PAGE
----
We should immediately apply the logic covered in this article and note that since z is a factor of a factor (x) of y, z is a factor of y. x is divisible by z, and y is divisible by both x and z. Let’s take the answer choices one at a time. We are looking for the one whose numerator is not necessarily divisible by its denominator.

(A) (x + z) / z

This isn’t the answer we’re looking for. x is a multiple of z. Another way to think of this is that x is “built from” some number of z’s. So the numerator (x + z) could be represented as nothing but a group of z’s, which is certainly divisible by the denominator of z.

(B) (y + z) / x

This is our answer. Since y is a multiple of z, the numerator can be expressed as a group of z’s. But we don’t know from any given facts whether this group will be divisible by x. Let’s check the other answers for good measure.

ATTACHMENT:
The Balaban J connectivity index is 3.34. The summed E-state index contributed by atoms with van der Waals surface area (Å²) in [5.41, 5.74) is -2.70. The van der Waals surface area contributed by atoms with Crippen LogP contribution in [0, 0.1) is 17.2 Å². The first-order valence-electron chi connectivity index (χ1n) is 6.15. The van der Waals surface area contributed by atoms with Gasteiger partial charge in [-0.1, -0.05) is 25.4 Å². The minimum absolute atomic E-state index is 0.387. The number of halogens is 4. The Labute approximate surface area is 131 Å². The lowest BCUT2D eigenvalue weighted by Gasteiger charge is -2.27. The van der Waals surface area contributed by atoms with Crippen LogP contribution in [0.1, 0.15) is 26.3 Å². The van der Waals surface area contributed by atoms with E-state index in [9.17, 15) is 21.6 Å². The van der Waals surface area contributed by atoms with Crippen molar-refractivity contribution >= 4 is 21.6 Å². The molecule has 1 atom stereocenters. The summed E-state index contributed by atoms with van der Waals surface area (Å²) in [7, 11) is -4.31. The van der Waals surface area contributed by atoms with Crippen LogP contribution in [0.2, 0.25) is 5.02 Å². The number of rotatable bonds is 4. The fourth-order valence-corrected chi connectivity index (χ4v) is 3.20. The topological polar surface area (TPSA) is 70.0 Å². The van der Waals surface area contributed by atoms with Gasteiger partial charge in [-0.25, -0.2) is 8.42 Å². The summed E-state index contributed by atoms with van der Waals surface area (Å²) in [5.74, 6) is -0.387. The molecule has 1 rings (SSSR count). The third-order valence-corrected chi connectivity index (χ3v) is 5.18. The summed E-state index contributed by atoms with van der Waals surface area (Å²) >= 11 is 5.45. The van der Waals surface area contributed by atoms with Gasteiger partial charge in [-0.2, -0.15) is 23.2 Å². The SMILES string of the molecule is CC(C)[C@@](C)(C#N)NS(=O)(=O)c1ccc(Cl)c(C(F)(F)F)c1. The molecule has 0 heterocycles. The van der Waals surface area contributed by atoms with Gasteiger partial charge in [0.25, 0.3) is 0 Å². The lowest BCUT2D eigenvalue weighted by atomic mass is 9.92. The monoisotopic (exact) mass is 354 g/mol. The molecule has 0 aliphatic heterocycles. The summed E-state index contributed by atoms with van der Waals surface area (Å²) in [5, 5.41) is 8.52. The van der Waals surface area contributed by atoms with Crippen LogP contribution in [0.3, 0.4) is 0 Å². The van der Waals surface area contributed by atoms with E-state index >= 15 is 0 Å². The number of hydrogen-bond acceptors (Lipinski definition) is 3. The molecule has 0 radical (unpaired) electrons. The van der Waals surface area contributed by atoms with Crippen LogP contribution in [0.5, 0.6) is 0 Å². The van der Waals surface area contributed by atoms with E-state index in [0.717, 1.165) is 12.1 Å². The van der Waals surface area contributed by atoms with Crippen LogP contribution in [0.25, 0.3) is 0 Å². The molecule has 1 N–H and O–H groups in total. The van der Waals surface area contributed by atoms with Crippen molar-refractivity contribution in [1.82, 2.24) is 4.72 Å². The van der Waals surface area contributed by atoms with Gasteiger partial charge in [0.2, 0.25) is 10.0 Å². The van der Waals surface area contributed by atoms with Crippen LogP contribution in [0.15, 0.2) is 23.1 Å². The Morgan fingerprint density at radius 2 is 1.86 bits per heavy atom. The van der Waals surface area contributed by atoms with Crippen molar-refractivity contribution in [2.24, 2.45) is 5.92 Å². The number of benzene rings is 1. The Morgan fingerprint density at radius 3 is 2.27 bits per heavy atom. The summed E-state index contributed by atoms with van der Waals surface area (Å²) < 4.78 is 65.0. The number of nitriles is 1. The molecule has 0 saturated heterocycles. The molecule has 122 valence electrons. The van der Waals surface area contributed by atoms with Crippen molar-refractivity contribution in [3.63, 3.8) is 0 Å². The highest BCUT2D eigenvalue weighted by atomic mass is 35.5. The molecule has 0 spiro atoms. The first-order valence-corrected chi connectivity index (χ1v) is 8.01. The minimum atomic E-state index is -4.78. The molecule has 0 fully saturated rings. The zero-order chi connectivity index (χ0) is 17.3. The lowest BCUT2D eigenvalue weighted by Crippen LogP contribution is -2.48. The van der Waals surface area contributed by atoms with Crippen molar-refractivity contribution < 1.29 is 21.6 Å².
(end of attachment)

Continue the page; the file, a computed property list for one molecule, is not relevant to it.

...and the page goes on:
(C) (x + y) / z

Since both x and y can be represented as groups of z’s, this expression is an integer. B is still looking good.

(D) xy / z

z is a factor of both x and y, so of course the product xy is divisible by z.

(E) yz / x

y is already divisible by x and doesn’t even need z’s help. yz is divisible by x, and answer choice B is still the only expression that might not be an integer.

At this point in our series, you should be developing some fluency with factor/multiple relationships. In the next article, we will explore what happens when one integer is NOT divisible by another: remainders.

If you are looking for extra help in preparing for the GMAT, we offer extensive one-on-one GMAT tutoring. You can schedule a complimentary 30-minute consultation call with one of our tutors to learn more! 

Contributor: Elijah Mize (Apex GMAT Instructor)

Privacy Preference Center